Tuesday, July 26, 2011

Americans make tour through the provinces

This is an article written about my grandparents and their friends while bicycling in the Netherlands. As translated by them!
The American cyclists - wearing helmets - departing from Hotel de Zon (caption under photo)

Cycling in the Netherlands is "quite a relief"

OMMEN - "What a relief" sighed John Halliwell yesterday morning in the parking area of the Hotel de Zon in Ommen. One of sixteen Americans who are making a bicycle trip through the Netherlands, he was preparing for the next stage. The group from Pennsylvania is full of praise for the cycling conditions in the Netherlands. Safe cycling: smooth roads, geen "vals plat,"* and many bicycle paths. "Very bicycle-friendly," stated the helmeted bicycle enthusiast who with his friends express surprise that the Dutch pedal through cites and the country without helmets. Upon being told that for the Dutch cycling is almost second nature, next to walking, they are a little surprised. The Americans see cycling as more of a sport. They couldn't believe their eyes at the sight of large groups of students racing through the landscape in a sort of formation. some are holding each other by the shoulder. Why? "They are chatting." They find this answer curious.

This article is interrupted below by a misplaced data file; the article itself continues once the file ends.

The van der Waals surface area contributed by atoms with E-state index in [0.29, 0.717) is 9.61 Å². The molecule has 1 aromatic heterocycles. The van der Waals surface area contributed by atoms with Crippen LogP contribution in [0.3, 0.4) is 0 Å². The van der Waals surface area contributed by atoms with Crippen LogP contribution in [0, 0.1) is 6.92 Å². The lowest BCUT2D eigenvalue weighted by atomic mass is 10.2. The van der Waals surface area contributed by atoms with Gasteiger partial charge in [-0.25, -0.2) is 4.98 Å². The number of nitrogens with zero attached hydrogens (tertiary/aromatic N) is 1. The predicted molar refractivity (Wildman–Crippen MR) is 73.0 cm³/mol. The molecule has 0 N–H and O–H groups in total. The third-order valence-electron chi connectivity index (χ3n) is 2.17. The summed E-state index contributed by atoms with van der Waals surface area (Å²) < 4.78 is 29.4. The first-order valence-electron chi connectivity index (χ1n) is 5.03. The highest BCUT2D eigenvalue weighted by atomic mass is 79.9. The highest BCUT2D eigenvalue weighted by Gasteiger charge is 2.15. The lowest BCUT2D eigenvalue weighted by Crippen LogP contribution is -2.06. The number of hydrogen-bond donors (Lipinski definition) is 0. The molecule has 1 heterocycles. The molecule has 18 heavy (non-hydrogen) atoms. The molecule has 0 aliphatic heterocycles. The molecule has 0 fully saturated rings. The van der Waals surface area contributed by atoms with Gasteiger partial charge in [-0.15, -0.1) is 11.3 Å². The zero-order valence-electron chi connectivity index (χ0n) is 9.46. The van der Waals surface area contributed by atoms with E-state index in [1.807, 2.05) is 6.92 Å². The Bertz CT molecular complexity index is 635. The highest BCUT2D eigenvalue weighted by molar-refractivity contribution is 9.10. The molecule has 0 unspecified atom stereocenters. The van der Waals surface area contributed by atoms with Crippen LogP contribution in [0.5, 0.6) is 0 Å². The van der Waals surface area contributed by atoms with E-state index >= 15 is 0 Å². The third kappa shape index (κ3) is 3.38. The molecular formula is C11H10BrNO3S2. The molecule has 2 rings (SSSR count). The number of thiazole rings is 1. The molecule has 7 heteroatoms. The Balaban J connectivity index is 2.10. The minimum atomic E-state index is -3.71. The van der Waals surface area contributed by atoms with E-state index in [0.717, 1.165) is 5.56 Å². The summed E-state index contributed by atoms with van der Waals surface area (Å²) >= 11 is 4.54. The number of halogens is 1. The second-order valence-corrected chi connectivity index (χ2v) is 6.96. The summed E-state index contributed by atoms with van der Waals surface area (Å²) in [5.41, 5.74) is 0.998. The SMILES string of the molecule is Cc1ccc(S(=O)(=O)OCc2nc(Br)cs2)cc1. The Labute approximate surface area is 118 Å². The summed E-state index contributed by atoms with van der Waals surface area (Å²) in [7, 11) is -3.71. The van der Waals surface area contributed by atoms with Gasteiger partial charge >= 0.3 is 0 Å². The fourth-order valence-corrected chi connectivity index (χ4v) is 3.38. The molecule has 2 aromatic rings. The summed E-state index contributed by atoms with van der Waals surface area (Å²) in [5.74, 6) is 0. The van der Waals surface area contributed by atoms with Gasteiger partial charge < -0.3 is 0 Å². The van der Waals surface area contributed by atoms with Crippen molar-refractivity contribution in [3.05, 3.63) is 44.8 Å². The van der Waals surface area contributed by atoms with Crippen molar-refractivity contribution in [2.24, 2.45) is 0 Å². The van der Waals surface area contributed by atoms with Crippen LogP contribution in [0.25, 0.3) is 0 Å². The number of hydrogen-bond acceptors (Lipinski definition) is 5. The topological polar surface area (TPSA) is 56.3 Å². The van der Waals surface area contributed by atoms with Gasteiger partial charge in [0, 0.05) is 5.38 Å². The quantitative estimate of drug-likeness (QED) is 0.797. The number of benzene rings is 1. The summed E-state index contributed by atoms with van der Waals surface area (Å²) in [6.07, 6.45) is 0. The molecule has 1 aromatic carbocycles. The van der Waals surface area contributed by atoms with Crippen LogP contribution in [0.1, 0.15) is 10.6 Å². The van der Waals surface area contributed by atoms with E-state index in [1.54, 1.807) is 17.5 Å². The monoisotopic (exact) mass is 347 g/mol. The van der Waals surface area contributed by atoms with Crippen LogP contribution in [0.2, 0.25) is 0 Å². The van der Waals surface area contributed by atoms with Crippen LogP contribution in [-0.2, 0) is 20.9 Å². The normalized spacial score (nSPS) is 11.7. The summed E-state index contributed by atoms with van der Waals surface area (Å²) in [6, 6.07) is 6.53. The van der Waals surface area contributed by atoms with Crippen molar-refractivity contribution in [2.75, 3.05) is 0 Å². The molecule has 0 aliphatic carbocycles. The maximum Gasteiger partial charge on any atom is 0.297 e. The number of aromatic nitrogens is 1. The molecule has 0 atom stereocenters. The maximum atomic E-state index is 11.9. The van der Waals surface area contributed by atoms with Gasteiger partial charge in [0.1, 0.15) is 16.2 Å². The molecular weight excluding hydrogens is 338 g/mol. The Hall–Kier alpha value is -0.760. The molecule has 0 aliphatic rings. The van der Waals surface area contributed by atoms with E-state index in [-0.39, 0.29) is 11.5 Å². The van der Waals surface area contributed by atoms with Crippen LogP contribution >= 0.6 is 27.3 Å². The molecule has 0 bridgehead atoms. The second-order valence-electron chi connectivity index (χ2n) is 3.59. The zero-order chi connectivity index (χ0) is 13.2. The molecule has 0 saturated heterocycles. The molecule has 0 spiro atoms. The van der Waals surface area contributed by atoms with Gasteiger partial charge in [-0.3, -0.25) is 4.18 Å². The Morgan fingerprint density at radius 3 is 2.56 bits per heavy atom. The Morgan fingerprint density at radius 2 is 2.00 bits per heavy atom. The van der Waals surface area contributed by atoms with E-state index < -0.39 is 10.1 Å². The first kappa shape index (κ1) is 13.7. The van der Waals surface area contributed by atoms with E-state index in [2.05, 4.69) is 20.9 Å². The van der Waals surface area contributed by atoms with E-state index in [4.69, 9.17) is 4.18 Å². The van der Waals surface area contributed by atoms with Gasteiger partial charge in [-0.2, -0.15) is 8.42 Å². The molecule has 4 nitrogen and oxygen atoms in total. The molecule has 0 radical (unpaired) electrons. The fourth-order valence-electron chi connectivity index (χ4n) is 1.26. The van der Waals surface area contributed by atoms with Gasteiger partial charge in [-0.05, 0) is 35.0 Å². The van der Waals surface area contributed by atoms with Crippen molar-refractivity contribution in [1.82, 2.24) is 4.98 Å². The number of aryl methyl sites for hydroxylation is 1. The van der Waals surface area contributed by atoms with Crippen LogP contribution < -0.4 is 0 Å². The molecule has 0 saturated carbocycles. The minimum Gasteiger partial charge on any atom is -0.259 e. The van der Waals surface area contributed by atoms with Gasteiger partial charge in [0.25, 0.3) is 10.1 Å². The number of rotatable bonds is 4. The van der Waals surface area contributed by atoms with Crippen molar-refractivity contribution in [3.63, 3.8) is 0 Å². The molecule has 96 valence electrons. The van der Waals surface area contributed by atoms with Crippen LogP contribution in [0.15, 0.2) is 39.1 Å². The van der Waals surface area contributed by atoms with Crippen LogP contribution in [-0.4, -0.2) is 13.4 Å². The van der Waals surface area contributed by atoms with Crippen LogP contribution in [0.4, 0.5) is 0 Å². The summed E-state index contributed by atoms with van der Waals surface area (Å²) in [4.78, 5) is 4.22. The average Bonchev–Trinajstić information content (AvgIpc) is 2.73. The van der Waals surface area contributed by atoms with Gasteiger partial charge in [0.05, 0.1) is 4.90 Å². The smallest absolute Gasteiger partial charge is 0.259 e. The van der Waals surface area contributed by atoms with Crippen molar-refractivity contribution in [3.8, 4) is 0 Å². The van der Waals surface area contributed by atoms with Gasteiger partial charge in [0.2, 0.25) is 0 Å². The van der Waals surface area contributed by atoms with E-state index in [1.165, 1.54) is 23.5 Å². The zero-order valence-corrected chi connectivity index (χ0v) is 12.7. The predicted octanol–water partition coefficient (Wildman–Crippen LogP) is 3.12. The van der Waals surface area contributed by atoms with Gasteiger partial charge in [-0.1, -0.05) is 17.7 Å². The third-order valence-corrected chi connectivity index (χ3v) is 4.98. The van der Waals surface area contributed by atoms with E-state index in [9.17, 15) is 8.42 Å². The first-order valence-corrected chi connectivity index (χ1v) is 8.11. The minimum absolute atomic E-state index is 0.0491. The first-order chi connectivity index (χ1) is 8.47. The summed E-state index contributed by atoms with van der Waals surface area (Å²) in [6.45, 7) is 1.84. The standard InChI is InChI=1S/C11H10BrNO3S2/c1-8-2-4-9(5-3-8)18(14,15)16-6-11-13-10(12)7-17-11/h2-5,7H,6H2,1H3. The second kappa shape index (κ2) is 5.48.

Common Interest

The group of 60-somethings are friends who are very fond of cycling. After arriving by plane from the U.S., they first cycled for a week in England - "without rain!" as of yesterday, before starting on their trip through Gelderland and Overijssel, they had already completed nearly 500 kilometers. In total the trip will cover over 800 kilometers.

Although there are no war veterans among them, they are using their bike trip to visit monuments of the Second World war, such as "the bridge too far" in Arnhem.

Duty Officer

As of today the group is on their way to Arnhem, Deventer, and Apeldoorn. Yesterday it was Luttenberg and Epe.

The eight couples have everything well organized: every day there is a "duty officer," a kind of sergeant-of-the-week, who has to take care of planning, logistics, and other matters. Also a "sweepvan" has not been forgotten. On Tuesday the enthusiastic cyclists leave for home from the London airport, Gatwick.

*We cannot figure out what this phrase means

1 comment:

  1. According to a few friends, "geen vals plat" could mean "none out of tune nor flat" as in, the ground looks level but actually is not ...